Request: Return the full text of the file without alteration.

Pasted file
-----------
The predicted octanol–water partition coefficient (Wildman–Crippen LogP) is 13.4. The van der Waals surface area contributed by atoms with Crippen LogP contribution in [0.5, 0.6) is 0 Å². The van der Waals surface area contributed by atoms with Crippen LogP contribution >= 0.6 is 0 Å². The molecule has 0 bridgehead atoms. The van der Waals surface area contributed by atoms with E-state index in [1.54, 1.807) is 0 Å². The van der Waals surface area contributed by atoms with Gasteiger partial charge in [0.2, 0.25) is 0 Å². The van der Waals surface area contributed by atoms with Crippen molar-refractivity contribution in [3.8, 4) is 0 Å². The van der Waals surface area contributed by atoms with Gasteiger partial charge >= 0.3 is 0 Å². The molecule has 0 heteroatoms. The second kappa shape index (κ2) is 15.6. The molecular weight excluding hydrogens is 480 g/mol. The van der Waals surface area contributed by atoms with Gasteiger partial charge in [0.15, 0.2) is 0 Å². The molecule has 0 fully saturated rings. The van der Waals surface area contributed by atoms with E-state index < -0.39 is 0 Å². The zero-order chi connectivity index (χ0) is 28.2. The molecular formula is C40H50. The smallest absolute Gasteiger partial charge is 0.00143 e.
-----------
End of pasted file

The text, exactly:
The predicted octanol–water partition coefficient (Wildman–Crippen LogP) is 13.4. The van der Waals surface area contributed by atoms with Crippen LogP contribution in [0.5, 0.6) is 0 Å². The van der Waals surface area contributed by atoms with Crippen LogP contribution >= 0.6 is 0 Å². The molecule has 0 bridgehead atoms. The van der Waals surface area contributed by atoms with E-state index in [1.54, 1.807) is 0 Å². The van der Waals surface area contributed by atoms with Gasteiger partial charge in [0.2, 0.25) is 0 Å². The van der Waals surface area contributed by atoms with Crippen molar-refractivity contribution in [3.8, 4) is 0 Å². The van der Waals surface area contributed by atoms with Gasteiger partial charge >= 0.3 is 0 Å². The molecule has 0 heteroatoms. The second kappa shape index (κ2) is 15.6. The molecular weight excluding hydrogens is 480 g/mol. The van der Waals surface area contributed by atoms with Gasteiger partial charge in [0.15, 0.2) is 0 Å². The molecule has 0 fully saturated rings. The van der Waals surface area contributed by atoms with E-state index < -0.39 is 0 Å². The zero-order chi connectivity index (χ0) is 28.2. The molecular formula is C40H50. The smallest absolute Gasteiger partial charge is 0.00143 e.